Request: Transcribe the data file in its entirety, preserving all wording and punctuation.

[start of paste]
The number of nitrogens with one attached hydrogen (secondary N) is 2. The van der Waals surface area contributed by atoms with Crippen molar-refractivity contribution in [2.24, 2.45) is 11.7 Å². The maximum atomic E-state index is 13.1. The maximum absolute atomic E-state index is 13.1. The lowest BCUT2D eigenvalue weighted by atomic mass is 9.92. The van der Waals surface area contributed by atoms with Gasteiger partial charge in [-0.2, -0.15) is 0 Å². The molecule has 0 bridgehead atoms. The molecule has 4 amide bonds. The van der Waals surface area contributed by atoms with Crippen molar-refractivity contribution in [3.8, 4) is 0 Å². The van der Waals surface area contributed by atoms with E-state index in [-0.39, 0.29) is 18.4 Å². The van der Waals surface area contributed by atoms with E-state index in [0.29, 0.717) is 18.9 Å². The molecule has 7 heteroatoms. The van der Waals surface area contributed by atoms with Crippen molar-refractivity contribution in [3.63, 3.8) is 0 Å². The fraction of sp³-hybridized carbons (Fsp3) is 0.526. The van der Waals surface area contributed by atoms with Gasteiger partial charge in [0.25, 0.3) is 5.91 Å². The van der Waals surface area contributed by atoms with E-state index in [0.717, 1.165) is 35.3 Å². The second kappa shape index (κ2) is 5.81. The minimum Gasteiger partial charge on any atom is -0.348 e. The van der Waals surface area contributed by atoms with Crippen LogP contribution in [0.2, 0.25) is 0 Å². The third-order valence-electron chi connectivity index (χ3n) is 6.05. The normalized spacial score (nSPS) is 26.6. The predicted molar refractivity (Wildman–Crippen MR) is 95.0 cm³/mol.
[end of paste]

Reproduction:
The number of nitrogens with one attached hydrogen (secondary N) is 2. The van der Waals surface area contributed by atoms with Crippen molar-refractivity contribution in [2.24, 2.45) is 11.7 Å². The maximum atomic E-state index is 13.1. The maximum absolute atomic E-state index is 13.1. The lowest BCUT2D eigenvalue weighted by atomic mass is 9.92. The van der Waals surface area contributed by atoms with Gasteiger partial charge in [-0.2, -0.15) is 0 Å². The molecule has 0 bridgehead atoms. The molecule has 4 amide bonds. The van der Waals surface area contributed by atoms with Crippen molar-refractivity contribution in [3.8, 4) is 0 Å². The van der Waals surface area contributed by atoms with E-state index in [-0.39, 0.29) is 18.4 Å². The van der Waals surface area contributed by atoms with E-state index in [0.29, 0.717) is 18.9 Å². The molecule has 7 heteroatoms. The van der Waals surface area contributed by atoms with Crippen molar-refractivity contribution in [3.63, 3.8) is 0 Å². The fraction of sp³-hybridized carbons (Fsp3) is 0.526. The van der Waals surface area contributed by atoms with Gasteiger partial charge in [0.25, 0.3) is 5.91 Å². The van der Waals surface area contributed by atoms with E-state index in [0.717, 1.165) is 35.3 Å². The second kappa shape index (κ2) is 5.81. The minimum Gasteiger partial charge on any atom is -0.348 e. The van der Waals surface area contributed by atoms with Crippen LogP contribution in [0.2, 0.25) is 0 Å². The third-order valence-electron chi connectivity index (χ3n) is 6.05. The normalized spacial score (nSPS) is 26.6. The predicted molar refractivity (Wildman–Crippen MR) is 95.0 cm³/mol.